In his 2006 dystopian novel “The Road,” Cormac McCarthy wrote of a post-apocalyptic world in which the few remaining people on the planet, including the father and son who are the main characters, struggle mightily to stay alive. It’s one of the bleakest, darkest, most disturbing books I’ve ever read.
If those desperate folks were in line at Kroger with their buggies piled high in anticipation of bad weather, I would understand. I wouldn’t think them greedy or selfish or even downright silly. What I don’t understand is why well-fed people who likely have enough food at home to stave off starvation go bonkers when forecasters predict snow. Snow that will likely be gone in a matter of hours or that might not materialize at all. It happened again last weekend, when meteorologists warned that middle Tennessee could get several inches of the white stuff. Pictures posted on social media showed impossibly long lines at grocery store check-outs. Food shelves were stripped clean.
Hoarding of anything, food or otherwise, has always fascinated me. I’ve watched countless episodes of the hit TV show “Hoarders,” trying to understand. Though both my parents lived through the Great Depression, neither was a hoarder. Perhaps that’s why I’m not one, either. But I know plenty of people for whom there’s no such thing as enough. People who buy too much “just in case.” People who take the motto “Be Prepared” to such extremes that they fill their living space and their credit cards to bursting.
I once knew a man who, every fall, baked loaf after loaf of pumpkin bread to give to his friends. One year, because of unfavorable growing conditions, there was a shortage of canned pumpkin. The man acted as though the world had stopped turning. The next year, when pumpkin was again plentiful, he bought many cases. So much pumpkin that he couldn’t possibly bake that much bread. So much pumpkin it filled his pantry and spilled out onto his kitchen counters. He still holds on to those cans of pumpkin, now long expired, for reasons I can’t understand and he can’t articulate.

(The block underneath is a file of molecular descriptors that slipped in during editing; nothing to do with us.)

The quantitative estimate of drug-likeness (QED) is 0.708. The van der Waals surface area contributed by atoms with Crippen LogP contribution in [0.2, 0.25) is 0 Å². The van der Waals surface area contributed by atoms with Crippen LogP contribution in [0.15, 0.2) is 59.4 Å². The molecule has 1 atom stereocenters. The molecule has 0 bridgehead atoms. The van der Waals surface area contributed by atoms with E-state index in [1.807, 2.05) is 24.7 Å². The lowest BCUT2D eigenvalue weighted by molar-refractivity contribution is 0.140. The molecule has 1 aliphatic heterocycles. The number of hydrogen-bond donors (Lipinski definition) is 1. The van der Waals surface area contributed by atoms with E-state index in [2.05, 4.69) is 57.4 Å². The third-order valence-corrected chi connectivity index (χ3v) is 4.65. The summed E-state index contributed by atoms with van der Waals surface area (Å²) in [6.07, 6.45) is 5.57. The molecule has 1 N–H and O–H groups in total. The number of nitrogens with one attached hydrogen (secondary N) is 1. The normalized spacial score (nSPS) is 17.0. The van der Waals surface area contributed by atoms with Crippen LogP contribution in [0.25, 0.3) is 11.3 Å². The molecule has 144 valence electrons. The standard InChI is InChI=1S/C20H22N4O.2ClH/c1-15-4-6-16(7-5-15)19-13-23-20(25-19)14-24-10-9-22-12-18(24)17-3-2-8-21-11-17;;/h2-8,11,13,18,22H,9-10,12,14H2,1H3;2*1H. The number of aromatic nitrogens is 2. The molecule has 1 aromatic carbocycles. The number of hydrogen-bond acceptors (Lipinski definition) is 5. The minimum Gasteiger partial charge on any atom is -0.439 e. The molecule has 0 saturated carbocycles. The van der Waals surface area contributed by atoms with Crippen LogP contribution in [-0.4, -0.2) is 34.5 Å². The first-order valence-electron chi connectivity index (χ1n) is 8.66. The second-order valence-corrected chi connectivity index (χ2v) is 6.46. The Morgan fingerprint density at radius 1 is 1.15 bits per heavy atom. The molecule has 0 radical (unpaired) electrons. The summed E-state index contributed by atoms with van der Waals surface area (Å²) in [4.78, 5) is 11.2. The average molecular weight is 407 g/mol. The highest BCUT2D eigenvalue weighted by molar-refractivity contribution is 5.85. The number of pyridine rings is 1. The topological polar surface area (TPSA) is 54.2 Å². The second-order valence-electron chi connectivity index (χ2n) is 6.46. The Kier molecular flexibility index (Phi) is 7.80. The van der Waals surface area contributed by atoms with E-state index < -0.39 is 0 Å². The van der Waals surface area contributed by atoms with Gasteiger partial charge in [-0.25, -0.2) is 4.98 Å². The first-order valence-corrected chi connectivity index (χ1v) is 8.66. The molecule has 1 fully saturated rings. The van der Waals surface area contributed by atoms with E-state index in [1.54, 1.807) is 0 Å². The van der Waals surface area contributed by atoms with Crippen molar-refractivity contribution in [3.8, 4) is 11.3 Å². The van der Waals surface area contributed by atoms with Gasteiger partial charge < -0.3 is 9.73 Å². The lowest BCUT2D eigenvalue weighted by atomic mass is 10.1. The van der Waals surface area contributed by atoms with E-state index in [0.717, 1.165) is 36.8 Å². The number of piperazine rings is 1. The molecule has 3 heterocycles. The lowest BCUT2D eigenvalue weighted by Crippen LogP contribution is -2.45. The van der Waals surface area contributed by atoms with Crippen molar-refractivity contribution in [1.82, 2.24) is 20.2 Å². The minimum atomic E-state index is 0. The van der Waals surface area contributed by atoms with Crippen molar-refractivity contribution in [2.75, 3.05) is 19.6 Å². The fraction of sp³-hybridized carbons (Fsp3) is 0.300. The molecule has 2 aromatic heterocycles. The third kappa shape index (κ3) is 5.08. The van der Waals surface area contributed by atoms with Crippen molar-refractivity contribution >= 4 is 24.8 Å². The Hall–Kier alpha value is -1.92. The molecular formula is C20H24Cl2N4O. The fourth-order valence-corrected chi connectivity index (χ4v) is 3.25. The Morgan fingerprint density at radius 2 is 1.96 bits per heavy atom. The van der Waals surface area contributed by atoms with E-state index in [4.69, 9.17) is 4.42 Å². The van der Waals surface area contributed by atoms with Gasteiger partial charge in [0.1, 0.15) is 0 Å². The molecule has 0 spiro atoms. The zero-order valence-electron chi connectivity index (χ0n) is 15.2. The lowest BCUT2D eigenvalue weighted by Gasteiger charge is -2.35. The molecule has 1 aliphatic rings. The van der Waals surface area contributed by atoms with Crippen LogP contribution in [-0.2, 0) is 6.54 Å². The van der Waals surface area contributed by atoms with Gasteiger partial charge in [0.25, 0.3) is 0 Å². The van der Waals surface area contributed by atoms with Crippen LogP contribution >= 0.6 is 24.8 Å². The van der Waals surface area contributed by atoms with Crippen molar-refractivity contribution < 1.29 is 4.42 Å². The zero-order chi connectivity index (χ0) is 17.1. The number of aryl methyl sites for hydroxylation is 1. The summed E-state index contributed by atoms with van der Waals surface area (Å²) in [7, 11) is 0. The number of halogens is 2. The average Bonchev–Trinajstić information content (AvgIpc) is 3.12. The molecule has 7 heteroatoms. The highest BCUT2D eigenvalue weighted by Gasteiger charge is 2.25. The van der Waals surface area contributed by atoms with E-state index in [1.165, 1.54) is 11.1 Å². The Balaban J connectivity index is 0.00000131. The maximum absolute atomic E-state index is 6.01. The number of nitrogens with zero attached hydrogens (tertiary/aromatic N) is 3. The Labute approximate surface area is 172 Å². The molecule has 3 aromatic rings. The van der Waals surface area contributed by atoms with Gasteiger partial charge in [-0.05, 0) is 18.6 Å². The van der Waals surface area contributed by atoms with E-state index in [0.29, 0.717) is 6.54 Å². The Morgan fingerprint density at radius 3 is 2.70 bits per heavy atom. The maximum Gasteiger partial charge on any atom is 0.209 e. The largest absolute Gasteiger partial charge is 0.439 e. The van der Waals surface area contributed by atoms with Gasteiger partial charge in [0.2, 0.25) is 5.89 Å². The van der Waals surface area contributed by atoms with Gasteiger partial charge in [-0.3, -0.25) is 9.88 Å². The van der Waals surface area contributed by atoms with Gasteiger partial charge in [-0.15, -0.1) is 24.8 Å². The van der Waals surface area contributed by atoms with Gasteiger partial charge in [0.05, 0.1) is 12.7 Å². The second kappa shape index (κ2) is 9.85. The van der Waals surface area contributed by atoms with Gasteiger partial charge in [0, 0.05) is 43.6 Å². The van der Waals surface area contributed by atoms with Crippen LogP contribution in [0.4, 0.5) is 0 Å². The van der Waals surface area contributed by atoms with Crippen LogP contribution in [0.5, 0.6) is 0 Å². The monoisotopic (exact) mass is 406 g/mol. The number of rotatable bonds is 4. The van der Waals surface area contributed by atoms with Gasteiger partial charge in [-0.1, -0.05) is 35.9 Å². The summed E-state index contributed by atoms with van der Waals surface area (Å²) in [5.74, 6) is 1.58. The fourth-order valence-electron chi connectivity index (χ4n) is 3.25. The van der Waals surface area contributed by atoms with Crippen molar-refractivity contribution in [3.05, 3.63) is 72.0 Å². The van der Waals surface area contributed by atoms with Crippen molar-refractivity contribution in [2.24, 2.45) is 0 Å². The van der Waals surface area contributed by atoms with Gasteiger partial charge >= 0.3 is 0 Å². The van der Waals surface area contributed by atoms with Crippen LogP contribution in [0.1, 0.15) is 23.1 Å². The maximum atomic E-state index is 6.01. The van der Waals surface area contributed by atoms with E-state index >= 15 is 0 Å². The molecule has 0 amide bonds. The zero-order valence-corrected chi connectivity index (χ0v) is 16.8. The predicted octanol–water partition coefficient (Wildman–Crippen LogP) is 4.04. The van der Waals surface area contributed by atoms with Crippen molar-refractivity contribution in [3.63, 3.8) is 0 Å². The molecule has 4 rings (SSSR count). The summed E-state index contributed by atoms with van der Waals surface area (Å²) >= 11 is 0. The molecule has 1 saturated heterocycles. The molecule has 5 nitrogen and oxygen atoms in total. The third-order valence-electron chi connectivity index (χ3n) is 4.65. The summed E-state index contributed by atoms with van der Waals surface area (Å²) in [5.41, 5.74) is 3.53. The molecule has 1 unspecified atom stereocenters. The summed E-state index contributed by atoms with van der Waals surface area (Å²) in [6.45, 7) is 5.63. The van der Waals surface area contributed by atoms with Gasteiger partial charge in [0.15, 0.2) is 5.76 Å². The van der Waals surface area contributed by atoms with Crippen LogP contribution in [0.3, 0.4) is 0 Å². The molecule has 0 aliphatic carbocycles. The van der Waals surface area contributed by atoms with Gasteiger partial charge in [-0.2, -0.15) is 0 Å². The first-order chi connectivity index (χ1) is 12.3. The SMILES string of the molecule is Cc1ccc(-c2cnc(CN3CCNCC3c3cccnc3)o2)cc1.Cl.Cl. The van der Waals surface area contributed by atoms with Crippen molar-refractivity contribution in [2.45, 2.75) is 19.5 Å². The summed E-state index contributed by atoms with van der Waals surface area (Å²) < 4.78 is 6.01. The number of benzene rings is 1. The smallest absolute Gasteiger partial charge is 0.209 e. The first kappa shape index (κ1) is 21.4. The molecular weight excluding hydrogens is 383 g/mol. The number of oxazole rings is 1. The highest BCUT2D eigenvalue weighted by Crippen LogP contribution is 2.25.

Is that the unfortunate fate of most unnecessary food people buy when winter weather is predicted?
Truth be told, I have more food on hand than I really need. I keep several extra jars of peanut butter, which I rotate by eating the oldest first, in my cupboard. Just in case. A special kind of lemon juice that I like to squirt into my iced tea is sometimes hard to find, so I try to keep plenty on hand. And I keep a loaf of bread, a couple of pounds of browned ground beef and a shredded rotisserie chicken in my freezer most of the time.
In March of 2020, when Covid-19 became real, I went on a somewhat irrational buying spree at a remote Dollar General Store because I was too virus-fearful to shop at a big grocery store. I bought half a dozen Hot Pockets, two packages of off-brand hot dogs and some canned fruit cocktail, not because I like any of those things but because it was pretty much all the food left in the store and I remembered how things were in “The Road.” I also bought some Tylenol, the last remaining bottle of rubbing alcohol and a six-pack of ballpoint pens, because a writer writes, no matter what.
These days, I try to think differently. Despite supply chain issues, I don’t believe stores will run out of food or toilet paper, though I might not always get exactly what I want. I keep my refrigerator and freezer and pantry organized enough that I know what’s in them. And I remind myself, especially when snow is forecast, that there’s a fine line between being prepared and being downright silly.
(January 22, 2022)